- “No, I tell you: but unless you repent, you will all perish just as they did.” Then Jesus told his parable: “A man had a fig tree planted in his vineyard; and he came looking for fruit on it and found none. So he said to the gardener… “Cut it down! Why should it be wasting soil? The gardener replied, “Sir, let it alone for one more year, until I dig around it and put manure on it. If it bears fruit next year, well and good; but if not, you can cut it down.” – Luke 13:1-9
- A wise person once said, “If you always do what you’ve always done, you’ll always get what you’ve always got.” Another wise person said it a different way: “Insanity, in one sense, is doing the same thing over, and over again, and expecting a different result.” Even another wise person, Jesus, said it this way: “You reap what you sow.”
These similar (and familiar) proverbs call us to pay attention to life. They call us to be honest about ourselves when reflecting on why some things happen the way that they do. In particular, some of our struggles and difficulties—if we’re honest—are the outcomes of our stubbornness, untamed passions, willful ignorance, bad habits, or even procrastinations that push off to tomorrow (or next week, or next month) what we know we really need to start today.
That’s not to say that all of our hurts and sorrows are our own fault. That just wouldn’t be true! We live in a complex world, where actions are grounded in complicated intentions and emotions. As a result, life is often difficult because of how other peoples’ actions ripple out and hit us like waves, or torrents, that pull us out into stormy seas not of our making.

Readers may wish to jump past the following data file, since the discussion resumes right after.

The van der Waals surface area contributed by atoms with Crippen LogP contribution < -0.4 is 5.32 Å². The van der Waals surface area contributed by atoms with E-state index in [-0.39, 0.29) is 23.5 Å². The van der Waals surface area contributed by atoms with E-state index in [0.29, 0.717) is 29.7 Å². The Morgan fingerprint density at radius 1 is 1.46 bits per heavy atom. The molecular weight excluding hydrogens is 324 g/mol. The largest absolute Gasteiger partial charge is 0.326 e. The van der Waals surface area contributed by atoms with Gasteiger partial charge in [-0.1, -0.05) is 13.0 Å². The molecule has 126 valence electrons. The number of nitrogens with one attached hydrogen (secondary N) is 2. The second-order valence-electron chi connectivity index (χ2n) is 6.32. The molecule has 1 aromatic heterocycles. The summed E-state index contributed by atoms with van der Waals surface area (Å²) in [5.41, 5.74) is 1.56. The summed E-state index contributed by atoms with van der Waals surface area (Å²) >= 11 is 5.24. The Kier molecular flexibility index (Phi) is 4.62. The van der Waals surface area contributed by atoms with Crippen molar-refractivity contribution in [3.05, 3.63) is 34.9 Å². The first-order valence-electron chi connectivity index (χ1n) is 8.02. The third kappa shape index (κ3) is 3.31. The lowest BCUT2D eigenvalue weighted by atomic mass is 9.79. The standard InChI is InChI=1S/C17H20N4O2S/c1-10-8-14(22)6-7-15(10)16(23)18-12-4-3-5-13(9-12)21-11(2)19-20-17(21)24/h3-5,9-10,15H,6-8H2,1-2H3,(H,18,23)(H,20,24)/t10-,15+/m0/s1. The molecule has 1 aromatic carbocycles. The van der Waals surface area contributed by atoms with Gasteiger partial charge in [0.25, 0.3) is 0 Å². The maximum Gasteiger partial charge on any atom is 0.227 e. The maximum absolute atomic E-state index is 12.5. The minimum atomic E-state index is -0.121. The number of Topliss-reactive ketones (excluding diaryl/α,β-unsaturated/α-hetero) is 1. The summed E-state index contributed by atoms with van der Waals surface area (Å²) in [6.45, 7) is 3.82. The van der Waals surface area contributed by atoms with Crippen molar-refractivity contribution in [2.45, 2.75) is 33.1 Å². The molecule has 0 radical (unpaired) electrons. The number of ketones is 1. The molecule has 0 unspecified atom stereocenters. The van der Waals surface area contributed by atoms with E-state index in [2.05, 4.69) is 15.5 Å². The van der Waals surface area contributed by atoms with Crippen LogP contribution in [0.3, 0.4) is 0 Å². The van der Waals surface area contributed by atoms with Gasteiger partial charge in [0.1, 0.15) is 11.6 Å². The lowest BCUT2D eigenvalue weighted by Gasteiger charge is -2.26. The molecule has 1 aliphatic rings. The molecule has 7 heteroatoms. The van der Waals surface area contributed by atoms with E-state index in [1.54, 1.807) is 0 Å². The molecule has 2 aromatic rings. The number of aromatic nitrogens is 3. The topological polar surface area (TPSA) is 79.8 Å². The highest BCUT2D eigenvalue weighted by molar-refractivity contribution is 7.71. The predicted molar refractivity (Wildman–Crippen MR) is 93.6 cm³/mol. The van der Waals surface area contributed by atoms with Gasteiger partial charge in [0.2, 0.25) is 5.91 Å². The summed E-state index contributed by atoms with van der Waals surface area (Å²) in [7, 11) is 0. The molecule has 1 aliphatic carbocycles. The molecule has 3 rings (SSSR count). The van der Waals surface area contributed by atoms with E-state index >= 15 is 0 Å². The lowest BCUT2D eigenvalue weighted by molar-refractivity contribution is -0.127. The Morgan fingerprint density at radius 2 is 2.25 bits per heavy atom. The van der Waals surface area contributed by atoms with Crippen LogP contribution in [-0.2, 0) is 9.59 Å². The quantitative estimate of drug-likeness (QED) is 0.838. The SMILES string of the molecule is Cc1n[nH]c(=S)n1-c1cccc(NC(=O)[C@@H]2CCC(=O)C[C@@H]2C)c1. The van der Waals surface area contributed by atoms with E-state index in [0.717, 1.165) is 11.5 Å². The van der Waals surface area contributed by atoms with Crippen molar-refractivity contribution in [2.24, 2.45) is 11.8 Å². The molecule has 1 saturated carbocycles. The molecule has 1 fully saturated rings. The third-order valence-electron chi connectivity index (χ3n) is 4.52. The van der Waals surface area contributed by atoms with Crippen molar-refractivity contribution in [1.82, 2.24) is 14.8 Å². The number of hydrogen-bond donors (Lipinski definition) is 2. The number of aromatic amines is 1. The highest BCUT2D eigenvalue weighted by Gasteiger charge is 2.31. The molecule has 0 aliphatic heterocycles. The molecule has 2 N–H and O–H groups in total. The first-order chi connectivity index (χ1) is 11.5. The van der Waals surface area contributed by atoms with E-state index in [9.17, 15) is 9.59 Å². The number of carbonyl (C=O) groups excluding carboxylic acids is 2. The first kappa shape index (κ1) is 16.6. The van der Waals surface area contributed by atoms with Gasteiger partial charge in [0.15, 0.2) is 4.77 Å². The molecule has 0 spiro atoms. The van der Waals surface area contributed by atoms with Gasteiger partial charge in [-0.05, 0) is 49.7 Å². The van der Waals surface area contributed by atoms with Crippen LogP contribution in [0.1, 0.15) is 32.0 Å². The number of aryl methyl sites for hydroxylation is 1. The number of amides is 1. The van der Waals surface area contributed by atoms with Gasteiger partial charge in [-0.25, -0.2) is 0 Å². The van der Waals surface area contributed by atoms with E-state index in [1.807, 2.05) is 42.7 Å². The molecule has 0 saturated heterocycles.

But if Lent is a time for reflection—a time of turning from paths that lead away from the Reign of God—then we need to be honest and admit that not every difficult situation is “someone else’s” fault. Sometimes the reason why bad things happen is not because God is punishing us; nor is it even that the universe put us in a bad place to teach us a lesson; but sometimes—as another wise, honest person once said: “we can be foolish and make bad choices.”
At this mid-point in Lent, we are called to look deep within ourselves and reflect on the difficult situations in our lives. How many of these are of our own making? Which ones came upon us without any fault of our own? Which ones did we make worse by throwing fuel on the fire? Which ones did we seek to heal and reconcile?
If we’re honest, we all have situations in which we could do better; in which we could bring grace and peace. The good news is that God is patient with us, in all of our difficult situations: especially those of our own making. Like a patient farmer who knows that a tree needs time, and tending, in order to grow and produce good fruit, so too God gives us that time and help. God comes alongside us, nurturing us (and pruning us when we need it) so that we might flourish and produce good fruit. And so the best news of all is that God doesn’t chop us down and throw us in a fire whenever we cause the problems of life—instead, God lovingly calls us to die to sin and rise to new life; the pattern of which we find upon the cross of Christ.
Reflection by: The Rev. Dr. Richard W. McCarty
Image: Parable of the Barren Fig Tree, Mozzolino, Ludovico (1480-1530)